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Human physiology is the science of the mechanical, physical, and biochemical functions of humans in good health, their organs, and the cells of which they are composed. The principal level of focus of physiology is at the level of organs and systems. Most aspects of human physiology are closely homologous to corresponding aspects of animal physiology, and animal experimentation has provided much of the foundation of physiological knowledge. Anatomy and physiology are closely related fields of study: anatomy, the study of form, and physiology, the study of function, are intrinsically tied and are studied in tandem as part of a medical curriculum.
Study sheds new light on nighttime leg cramps

Study sheds new light on nighttime leg cramps

Nighttime leg cramps commonly affect adults over the age of 50, but are also known to occur in younger adults and children. While their cause is unknown, a study from the University of Alberta's Faculty of Medicine & Dentistry is shedding new light on the painful condition. [More]
Study links lysosomal dysfunction with neonatal intestinal disorders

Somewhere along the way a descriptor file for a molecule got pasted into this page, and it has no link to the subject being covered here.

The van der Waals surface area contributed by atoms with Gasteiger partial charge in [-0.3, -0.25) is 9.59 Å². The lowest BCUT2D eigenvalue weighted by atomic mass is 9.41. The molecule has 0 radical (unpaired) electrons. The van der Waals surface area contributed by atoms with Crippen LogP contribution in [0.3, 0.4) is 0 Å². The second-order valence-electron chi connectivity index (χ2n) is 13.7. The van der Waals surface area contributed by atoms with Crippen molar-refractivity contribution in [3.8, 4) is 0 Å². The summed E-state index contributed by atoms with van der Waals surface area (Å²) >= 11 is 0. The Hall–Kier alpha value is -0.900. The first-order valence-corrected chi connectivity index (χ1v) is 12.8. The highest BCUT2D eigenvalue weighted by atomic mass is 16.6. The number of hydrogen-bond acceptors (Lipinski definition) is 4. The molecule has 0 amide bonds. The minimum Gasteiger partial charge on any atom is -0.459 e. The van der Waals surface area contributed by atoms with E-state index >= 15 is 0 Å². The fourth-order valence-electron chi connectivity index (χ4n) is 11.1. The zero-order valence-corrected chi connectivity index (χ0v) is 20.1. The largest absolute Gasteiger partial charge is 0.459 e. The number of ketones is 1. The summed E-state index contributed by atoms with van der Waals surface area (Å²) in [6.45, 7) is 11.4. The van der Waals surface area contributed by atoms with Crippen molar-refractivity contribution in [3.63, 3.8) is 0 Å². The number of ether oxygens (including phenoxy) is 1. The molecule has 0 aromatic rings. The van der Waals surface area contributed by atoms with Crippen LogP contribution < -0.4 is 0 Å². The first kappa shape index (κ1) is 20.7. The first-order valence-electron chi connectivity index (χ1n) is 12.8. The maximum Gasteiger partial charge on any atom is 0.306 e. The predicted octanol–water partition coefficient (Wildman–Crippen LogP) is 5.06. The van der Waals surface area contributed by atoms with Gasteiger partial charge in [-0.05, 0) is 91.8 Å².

Study links lysosomal dysfunction with neonatal intestinal disorders

Neonatal intestinal disorders that prevent infants from getting the nutrients they need may be caused by defects in the lysosomal system that occur before weaning, according to a new Northwestern Medicine study. [More]
Increased levels of stress hormones in mother can affect foetal development

Increased levels of stress hormones in mother can affect foetal development

Increased levels of stress hormones can lead pregnant mice to overeat, but affect growth of the foetus and, potentially, the long term health of her offspring, according to a study published today. [More]
Upregulating heme-oxygenase with hemin helps improve pericardial adipocyte morphology, function

Upregulating heme-oxygenase with hemin helps improve pericardial adipocyte morphology, function

Scientists at the University of Saskatchewan College of Medicine, Department of Physiology, Saskatoon, Canada, led by Dr. Joseph Fomusi Ndisang have determined that upregulating heme-oxygenase with hemin improves pericardial adipocyte morphology and function. [More]
Two new drug compounds appear to be effective in treating endometriosis

Two new drug compounds appear to be effective in treating endometriosis

Two new drug compounds - one of which has already proven useful in a mouse model of multiple sclerosis - appear to be effective in treating endometriosis, a disorder that, like MS, is driven by estrogen and inflammation, scientists report in Science Translational Medicine. [More]
Genes that increase longevity may not increase healthy lifespan

Genes that increase longevity may not increase healthy lifespan

A study of long-lived mutant C. elegans by scientists at the University of Massachusetts Medical School shows that the genetically altered worms spend a greater portion of their life in a frail state and exhibit less activity as they age then typical nematodes. [More]
Researchers test pocket stimulator on patients with Parkinson's disease